They're also the questions that are the least likely to be visited by other people in the future, so the most rep you'll gain will be from the first few minutes or hour from the time that the question was posted.
Also, how satisfying or challenging is it really to answer a question that only
required looking up the documentation for a method? Sometimes, it's really just
not that satisfying
Look for Unanswered Questions
Tags have an un-answered question tab, with the questions sorted by the number of upvotes. The fact that they're unanswered could indicate that they're challenging, and they'll likely have less competition, so you can probably take more time to write a good answer. Of course, the downside to this is that there's a chance that you won't get a massive number of upvotes from high traffic on older questions.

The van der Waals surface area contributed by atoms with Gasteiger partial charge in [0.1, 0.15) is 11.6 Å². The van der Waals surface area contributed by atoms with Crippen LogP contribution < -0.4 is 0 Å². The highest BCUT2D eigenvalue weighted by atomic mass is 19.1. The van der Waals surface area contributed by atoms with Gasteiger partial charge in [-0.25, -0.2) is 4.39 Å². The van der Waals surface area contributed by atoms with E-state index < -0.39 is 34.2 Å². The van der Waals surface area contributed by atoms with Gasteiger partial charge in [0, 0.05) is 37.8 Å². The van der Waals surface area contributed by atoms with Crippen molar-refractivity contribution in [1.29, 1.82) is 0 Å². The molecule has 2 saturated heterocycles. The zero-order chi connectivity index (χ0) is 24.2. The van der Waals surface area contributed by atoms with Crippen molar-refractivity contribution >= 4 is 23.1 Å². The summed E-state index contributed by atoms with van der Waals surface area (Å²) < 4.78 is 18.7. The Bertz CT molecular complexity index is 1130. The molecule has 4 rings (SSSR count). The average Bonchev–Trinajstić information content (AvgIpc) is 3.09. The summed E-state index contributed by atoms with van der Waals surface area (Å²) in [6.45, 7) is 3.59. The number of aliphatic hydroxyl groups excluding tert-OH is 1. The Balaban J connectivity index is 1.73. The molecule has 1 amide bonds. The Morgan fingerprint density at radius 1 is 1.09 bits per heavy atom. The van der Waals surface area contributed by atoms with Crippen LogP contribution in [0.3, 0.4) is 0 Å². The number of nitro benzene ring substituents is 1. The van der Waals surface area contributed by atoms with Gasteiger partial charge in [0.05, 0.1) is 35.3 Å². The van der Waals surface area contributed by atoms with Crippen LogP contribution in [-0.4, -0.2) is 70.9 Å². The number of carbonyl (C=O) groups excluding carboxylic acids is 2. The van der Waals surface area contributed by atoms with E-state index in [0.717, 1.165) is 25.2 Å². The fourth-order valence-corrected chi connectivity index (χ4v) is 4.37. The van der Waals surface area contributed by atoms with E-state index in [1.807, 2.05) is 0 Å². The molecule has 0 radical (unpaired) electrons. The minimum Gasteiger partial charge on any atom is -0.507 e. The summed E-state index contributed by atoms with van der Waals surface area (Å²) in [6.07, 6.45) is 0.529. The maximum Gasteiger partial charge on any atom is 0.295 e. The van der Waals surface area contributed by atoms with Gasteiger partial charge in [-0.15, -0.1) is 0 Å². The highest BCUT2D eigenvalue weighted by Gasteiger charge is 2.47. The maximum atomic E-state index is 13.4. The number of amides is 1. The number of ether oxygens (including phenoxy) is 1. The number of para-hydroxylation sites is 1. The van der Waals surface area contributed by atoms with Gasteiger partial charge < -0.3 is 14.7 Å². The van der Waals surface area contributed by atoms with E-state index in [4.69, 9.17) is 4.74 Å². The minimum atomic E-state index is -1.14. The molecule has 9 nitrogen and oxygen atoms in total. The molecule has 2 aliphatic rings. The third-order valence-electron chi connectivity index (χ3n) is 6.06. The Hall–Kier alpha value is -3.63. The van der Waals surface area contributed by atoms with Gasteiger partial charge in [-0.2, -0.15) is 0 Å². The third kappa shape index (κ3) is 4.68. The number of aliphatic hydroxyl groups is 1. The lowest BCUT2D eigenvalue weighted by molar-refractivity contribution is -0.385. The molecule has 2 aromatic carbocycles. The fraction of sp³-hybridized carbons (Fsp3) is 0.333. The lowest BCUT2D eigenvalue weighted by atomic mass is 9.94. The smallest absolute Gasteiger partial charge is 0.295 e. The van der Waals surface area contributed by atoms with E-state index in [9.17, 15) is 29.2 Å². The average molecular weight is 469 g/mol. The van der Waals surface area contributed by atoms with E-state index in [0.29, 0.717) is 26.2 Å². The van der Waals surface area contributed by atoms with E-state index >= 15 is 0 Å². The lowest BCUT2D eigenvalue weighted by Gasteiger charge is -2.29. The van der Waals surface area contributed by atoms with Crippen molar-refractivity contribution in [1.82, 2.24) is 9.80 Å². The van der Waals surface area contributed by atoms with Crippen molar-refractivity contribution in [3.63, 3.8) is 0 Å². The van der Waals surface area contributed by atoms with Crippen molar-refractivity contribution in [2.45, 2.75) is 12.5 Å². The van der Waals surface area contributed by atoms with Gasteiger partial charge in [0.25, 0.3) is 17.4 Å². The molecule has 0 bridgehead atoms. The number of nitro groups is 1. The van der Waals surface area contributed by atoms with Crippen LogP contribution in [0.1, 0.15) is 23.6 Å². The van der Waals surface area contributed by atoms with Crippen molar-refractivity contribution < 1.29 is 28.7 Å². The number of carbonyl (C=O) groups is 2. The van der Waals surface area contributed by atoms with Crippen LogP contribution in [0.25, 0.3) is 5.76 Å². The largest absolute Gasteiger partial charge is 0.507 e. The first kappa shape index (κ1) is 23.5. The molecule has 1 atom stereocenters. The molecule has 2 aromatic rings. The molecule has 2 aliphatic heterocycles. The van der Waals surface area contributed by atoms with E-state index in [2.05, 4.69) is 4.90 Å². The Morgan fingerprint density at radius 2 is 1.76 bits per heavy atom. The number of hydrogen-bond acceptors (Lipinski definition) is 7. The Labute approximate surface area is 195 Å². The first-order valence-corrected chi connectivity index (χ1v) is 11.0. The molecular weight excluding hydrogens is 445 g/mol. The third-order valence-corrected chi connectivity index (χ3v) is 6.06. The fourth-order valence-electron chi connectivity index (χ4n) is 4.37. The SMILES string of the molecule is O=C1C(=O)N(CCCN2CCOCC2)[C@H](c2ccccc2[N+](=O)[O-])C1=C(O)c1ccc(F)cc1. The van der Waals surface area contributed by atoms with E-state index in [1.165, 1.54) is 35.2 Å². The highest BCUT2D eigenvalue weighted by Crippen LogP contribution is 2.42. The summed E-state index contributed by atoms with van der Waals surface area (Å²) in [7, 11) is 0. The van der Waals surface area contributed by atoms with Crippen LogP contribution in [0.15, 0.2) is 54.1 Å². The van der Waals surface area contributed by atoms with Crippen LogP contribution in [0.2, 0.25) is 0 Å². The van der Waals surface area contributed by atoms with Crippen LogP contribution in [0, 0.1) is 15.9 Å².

Consider Answering Already Answered-Questions
Just because a question has a few answers on it, or even an accepted-answer, it doesn't mean that those answers are the best answers. This is especially the case on easy questions...people tend to write short, easy answers. If you can write a better answer, maybe one that even includes a link to documentation and a relevant quote, then consider posting it.
But choose your questions wisely. There's nothing worse than putting time and effort into a really good answer, only to have it ignored without any upvotes on a poor, easy question that no one will ever visit ever again.